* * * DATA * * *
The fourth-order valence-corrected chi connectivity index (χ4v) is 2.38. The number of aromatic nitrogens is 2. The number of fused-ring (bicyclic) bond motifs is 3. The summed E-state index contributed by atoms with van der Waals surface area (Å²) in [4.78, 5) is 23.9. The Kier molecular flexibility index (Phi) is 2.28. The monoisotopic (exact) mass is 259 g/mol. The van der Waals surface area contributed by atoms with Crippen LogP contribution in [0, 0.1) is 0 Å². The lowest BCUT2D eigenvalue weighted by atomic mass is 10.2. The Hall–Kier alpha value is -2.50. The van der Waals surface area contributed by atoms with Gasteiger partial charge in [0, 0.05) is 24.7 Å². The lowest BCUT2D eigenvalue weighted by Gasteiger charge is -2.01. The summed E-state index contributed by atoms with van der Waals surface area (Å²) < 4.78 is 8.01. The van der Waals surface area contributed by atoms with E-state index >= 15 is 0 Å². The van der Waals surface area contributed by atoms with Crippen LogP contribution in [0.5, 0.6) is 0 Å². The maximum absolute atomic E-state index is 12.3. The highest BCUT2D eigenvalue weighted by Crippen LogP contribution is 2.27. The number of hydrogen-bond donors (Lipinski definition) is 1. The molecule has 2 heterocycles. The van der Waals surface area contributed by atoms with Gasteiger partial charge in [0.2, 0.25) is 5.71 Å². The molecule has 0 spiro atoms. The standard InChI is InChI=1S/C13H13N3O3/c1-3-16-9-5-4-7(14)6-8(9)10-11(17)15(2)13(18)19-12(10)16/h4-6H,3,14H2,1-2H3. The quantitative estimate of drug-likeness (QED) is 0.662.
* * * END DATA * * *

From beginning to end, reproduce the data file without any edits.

The fourth-order valence-corrected chi connectivity index (χ4v) is 2.38. The number of aromatic nitrogens is 2. The number of fused-ring (bicyclic) bond motifs is 3. The summed E-state index contributed by atoms with van der Waals surface area (Å²) in [4.78, 5) is 23.9. The Kier molecular flexibility index (Phi) is 2.28. The monoisotopic (exact) mass is 259 g/mol. The van der Waals surface area contributed by atoms with Crippen LogP contribution in [0, 0.1) is 0 Å². The lowest BCUT2D eigenvalue weighted by atomic mass is 10.2. The Hall–Kier alpha value is -2.50. The van der Waals surface area contributed by atoms with Gasteiger partial charge in [0, 0.05) is 24.7 Å². The lowest BCUT2D eigenvalue weighted by Gasteiger charge is -2.01. The summed E-state index contributed by atoms with van der Waals surface area (Å²) < 4.78 is 8.01. The van der Waals surface area contributed by atoms with E-state index >= 15 is 0 Å². The van der Waals surface area contributed by atoms with Crippen LogP contribution in [0.5, 0.6) is 0 Å². The maximum absolute atomic E-state index is 12.3. The highest BCUT2D eigenvalue weighted by Crippen LogP contribution is 2.27. The number of hydrogen-bond donors (Lipinski definition) is 1. The molecule has 2 heterocycles. The van der Waals surface area contributed by atoms with Gasteiger partial charge in [0.2, 0.25) is 5.71 Å². The molecule has 0 spiro atoms. The standard InChI is InChI=1S/C13H13N3O3/c1-3-16-9-5-4-7(14)6-8(9)10-11(17)15(2)13(18)19-12(10)16/h4-6H,3,14H2,1-2H3. The quantitative estimate of drug-likeness (QED) is 0.662.